The name of the LORD is a strong tower;
The righteous run to it and are safe.
The rich man’s wealth is his strong city,
And like a high wall in his own esteem. Pro 18:10-11
To the righteous man, it is the name of the LORD that is his strong city. But to a rich man – a man who accumulates possessions to himself and does not allow them to flow out as fast as they flow in – it is his wealth that is his strong city.
Riches are not intrinsically righteous or wicked. But, Jesus said, it is harder for a rich man to enter the kingdom of heaven, than it is for a camel to go through the eye of a needle (Mat 19:24). It is because, most rich men allow their hearts to become enamoured and entangled in their riches. Wealth becomes an idol.
A rich man can be a righteous man also, but he has to remember that he is only a steward, and that he must keep his riches flowing out, and he has to remember who it is who is his strong tower. And riches aren’t it. 🙂
The heart of the prudent acquires knowledge,
And the ear of the wise seeks knowledge. Pro 18:15
This is why I counsel homeschooling moms, and really, all moms, that the foundation of true education is wisdom and virtue. If parents can nurture in their children a wise heart, a virtuous heart that fears the LORD, then parents won’t have to fight their children to do their homework or study or learn. Their wise heart will goad them on to seek after knowledge until they have acquired it.
So, the number one academic subject children must learn, is English, so they can be proficient in reading and understanding logic as it is expressed in language, and the Word of God. The knowledge must be accompanied by a heart of virtue (because knowledge without virtue puffs up, even the knowledge of the Word of God will puff up if it is not accompanied by virtue, 1 Cor 8:1).
Parents will need to find a way to keep their children’s hearts soft and tender toward them and toward the LORD. Parents must not do those things that sever their children’s heartstrings that are tied to them. They must not do the things that King David did, which severed Absalom’s heartstrings toward his father.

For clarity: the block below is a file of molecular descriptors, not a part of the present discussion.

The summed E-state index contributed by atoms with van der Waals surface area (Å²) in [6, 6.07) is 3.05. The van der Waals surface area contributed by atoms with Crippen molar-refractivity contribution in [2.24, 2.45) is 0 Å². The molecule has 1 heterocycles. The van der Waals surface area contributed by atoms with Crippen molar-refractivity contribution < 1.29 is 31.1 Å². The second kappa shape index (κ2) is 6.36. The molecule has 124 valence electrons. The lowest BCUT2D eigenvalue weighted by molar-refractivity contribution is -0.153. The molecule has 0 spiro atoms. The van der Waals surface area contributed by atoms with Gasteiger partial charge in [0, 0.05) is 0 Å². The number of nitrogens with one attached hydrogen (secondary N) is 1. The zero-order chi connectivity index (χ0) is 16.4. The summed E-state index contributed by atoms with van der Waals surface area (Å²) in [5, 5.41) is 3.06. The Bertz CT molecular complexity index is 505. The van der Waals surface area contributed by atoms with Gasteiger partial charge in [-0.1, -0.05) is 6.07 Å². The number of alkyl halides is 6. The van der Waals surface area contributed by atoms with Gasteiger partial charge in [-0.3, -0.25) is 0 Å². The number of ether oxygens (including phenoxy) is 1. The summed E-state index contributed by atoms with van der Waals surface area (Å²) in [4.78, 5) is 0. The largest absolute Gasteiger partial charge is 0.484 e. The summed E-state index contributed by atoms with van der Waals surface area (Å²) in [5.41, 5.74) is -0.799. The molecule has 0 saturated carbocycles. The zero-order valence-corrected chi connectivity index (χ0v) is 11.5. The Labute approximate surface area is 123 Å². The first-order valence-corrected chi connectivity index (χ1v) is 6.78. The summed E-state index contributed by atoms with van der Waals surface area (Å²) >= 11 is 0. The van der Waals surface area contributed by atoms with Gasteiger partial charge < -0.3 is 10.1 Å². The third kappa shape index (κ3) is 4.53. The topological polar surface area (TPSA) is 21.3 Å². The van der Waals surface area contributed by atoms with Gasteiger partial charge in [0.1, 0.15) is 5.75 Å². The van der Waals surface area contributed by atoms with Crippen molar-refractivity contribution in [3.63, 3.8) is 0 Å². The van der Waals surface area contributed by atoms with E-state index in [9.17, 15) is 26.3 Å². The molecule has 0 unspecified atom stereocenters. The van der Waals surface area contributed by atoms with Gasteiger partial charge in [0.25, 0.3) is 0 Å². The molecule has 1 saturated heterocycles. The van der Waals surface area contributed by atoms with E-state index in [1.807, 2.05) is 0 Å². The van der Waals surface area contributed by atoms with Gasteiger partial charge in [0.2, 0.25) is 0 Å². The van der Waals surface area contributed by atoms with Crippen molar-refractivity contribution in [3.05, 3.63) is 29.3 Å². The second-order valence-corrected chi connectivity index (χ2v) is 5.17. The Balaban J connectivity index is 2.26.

Don’t criticize, be harsh, too busy, uninterested, not show love or patience, be impossible to please or set impossible standards, don’t be too distracted pursuing career or ministry to deal with their sin and heartaches. Provide justice for them. Discipline them fairly so that their hearts can be restored to the LORD when they sin. Do not withhold discipline because of a misguided sense of compassion (Pro 13:24). Teach them the Word of God – not the letter only (however Christians in America are not in danger of teaching too much of the letter of the Word), but also the Spirit that the letter is trying to convey. Obey the LORD for yourself, so that you may inherit the promise of a circumcised heart for your descendants (Deu 30:1-6). Forgive them and ask them to forgive you when you need to. Pray with them. If you are a father, be proactive about these things yourself, and do not shunt these responsibilities off onto your wife.
Bringing our children up in the nurture (love, care, and provision) and admonition (correction, discipline, and warning) of the LORD (Eph 6:4), will helo us avoid provoking our children’s hearts to wrath, and will help to keep our children’s hearts soft towards us and towards the LORD. 🙂
A man’s stomach shall be satisfied from the fruit of his mouth;
From the produce of his lips he shall be filled.
Death and life are in the power of the tongue,
And those who love it will eat its fruit. Pro 18:20-21
This passage is actually tied in to the previous section about the nurture and admonition of our children, because what we as parents say with our mouths has an effect; words are not meaningless. God used words to create the universe and everything in it. And then He made us in His image. That means, we create life for ourselves or death for ourselves by the words of our mouth.
With our mouth, we can express thankfulness to God every day, we can bless our family and edify our household, choosing by love to cover over, to overlook transgressions, and the fruit of that thanksgiving and that blessing and that edification will be life. Or, with our mouth, we can express complaints to God every day, we can criticize our family and tear down our household, choosing to dwell on transgressions and problems with bitterness and resentment, and the fruit of that complaining and that criticizing and that cursing will be death.
And if we are fathers, we can curse our households if we have a tendency to curse when things go wrong or when we become frustrated. Brothers, this ought not to be so (Jam 3:10), and it is not a minor thing or insignificant! If as men we have a problem with cursing in anger, we must not be like an alcoholic and deny we have a problem — we must let the authority of the Word of God instruct us, and confess it as sin and repent of it, and when we do, the LORD will be faithful to cleanse us from all unrighteousness (1 Joh 1:9)!